Why the RBI cannot afford to pause

Inflation, fiscal slippages and a weak rupee call for more rate hikes this year

In the run-up to the monetary policy announcement, there were heated debates on RBI’s policy action.

Surprisingly though, the deliberations were not on whether the central bank would hike rates once again — almost everyone seemed to be in accord with a 25 bps hike in repo rate. The endless to-and-fro was on whether the RBI would stick to its neutral stance or turn hawkish/dovish.

These bird references to RBI’s policy stance reminds one of Urjit Patel’s elaboration on Raghuram Rajan’s remark of the RBI being an owl — a symbol of wisdom and vigilance.

It is this wisdom and vigilance that is now called for, in light of growing macroeconomic imbalances. While the RBI retaining a neutral stance has offered markets a much needed respite, it hardly rules out possibility of further rate hikes, going by the RBI’s own assessment of underlying risks to inflation. Importantly, as concerns over fiscal slippages, falling rupee and tightening of global liquidity take centre-stage, the RBI can ill-afford to let its guard down.

On the rise

CPI (consumer price index) inflation shooting up to 5 per cent in June, beyond the RBI’s comfort zone, has been driven by the sharp rise in core inflation to 6.4 per cent, close to a four-year high. Components such as clothing and footwear (6.53 per cent weight in CPI), housing (10 per cent), and miscellaneous (28.3 per cent) — all have witnessed an up-tick in recent months. Housing inflation has been moving up sharply — from 6.1 per cent in September 2017 to 8.45 per cent in June 2018. While lowering of GST rates for certain commodities can lead to some interim moderation in core inflation, there is unlikely to be a sharp fall.

Rise in global crude prices have led to fuel inflation moving up to 7.14 per cent in June from 5.8 per cent in May. While prices have marginally fallen since the last monetary policy, uncertainty over future price movements persist.

Upside risks

While the RBI may have retained its neutral stance, inflation risks highlighted by it defiantly indicates hawkishness. Uncertainty over crude prices, volatility in global financial markets, significant rise in households’ inflation expectations, rising input costs, fiscal slippage at Centre and State level, higher-than-average hike in MSPs (minimum suppport prices) for kharif crops and staggered impact of HRA rise — are risks underlined by the central bank that are real. The modest revision in inflation forecast for the second half of FY2019 to 4.8 per cent from 4.7 per cent earlier, hardly factors in these risks.

It is true that increase in minimum support prices may not necessary mean a rise in inflation — in the past, weak procurement, coupled with oversupply issues, has led to fall in prices despite MSP hikes. That said, given the sharp increase in MSPs this time around — far higher than those seen in the past few years — there is likely to be some impact on inflation. Uncertainty over the progress of monsoon could also play spoilsport.

Core CPI inflation (excluding food and fuel), which continue to remain elevated, is also unlikely to come down in a hurry. Rise in government spending could also provide a fillip to consumption, thus exerting upside risks to core inflation.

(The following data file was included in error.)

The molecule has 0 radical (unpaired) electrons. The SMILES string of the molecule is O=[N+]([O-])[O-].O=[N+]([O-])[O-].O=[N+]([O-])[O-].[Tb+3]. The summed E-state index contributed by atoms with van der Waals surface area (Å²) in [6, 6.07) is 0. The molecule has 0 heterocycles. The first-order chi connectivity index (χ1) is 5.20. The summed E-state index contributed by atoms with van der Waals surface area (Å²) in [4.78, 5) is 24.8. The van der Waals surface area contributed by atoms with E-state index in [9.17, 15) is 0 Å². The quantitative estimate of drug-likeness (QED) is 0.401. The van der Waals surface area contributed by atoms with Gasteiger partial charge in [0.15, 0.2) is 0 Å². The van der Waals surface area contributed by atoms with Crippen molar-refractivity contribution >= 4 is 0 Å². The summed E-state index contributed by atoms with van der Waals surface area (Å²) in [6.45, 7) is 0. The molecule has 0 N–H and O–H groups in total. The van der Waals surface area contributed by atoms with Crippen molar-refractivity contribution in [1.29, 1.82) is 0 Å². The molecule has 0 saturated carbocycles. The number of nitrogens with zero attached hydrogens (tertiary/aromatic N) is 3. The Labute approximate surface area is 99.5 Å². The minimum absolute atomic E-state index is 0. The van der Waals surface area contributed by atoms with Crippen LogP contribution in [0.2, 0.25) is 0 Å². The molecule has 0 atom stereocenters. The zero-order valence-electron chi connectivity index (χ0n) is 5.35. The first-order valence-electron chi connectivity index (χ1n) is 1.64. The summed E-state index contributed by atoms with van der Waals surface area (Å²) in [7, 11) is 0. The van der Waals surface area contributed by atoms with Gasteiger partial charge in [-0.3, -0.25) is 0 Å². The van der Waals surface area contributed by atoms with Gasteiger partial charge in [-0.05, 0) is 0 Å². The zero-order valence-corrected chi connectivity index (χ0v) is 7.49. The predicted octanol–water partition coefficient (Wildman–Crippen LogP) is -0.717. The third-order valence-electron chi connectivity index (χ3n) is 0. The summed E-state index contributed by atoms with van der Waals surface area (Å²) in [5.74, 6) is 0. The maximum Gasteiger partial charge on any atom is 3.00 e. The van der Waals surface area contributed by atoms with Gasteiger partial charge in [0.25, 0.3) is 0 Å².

We believe CPI inflation could move beyond 5 per cent in the second half of FY2019, given that it has already touched the 5 per cent mark. This could prompt another two rate hikes by the RBI in FY2019.

Macro picture

Macroeconomic imbalances are back in focus. The rupee is one of the worst-performing currencies this year, depreciating 7 per cent against the US dollar. The pressure on the Indian currency is likely to stay. While our reserves are way above the abysmal levels seen in 2013, they have been falling over the past 2-3 months, coming off a peak level of $426 billion in April to $405 billion as of July 20. With FPI outflows from the Indian debt market intensifying, sustaining reserves could become difficult. FPIs have pulled out about $6.19 billion out of Indian debt so far this year.

Trade and current-account deficits, too, have been widening over the past few months.

Besides, fiscal deficit has reached 68 per cent of the target so far. Concerns over GST collections, post lowering of rates and increase in government spending in the run-up to the general election in 2019, have increased the risk of fiscal slippage.

The Centre had planned a gross market borrowing of ₹6.05 lakh crore for FY2019. Of this, it has budgeted to borrow just 48 per cent, or ₹2.88-lakh crore, in the first half of this fiscal. This is not just way lower than the ₹3.7-lakh crore of borrowing it did during the first half of the previous fiscal, but also the lowest proportion of first-half borrowing in percentage terms in many years. As of July 20, the Centre has done only about ₹1.68 lakh crore of borrowings. Heavy borrowing (supply of bonds) in the second half of FY2019 could lead to rise in bond yields. Aside from the uncertainty over the Centre’s fiscal policy, rise in States’ fiscal deficits is also a concern.

With the big picture on macros sombre, the RBI can no longer stay on the sidelines. Given that more than one rate hike may be warranted in the remaining part of this fiscal, it may well sound owlish.

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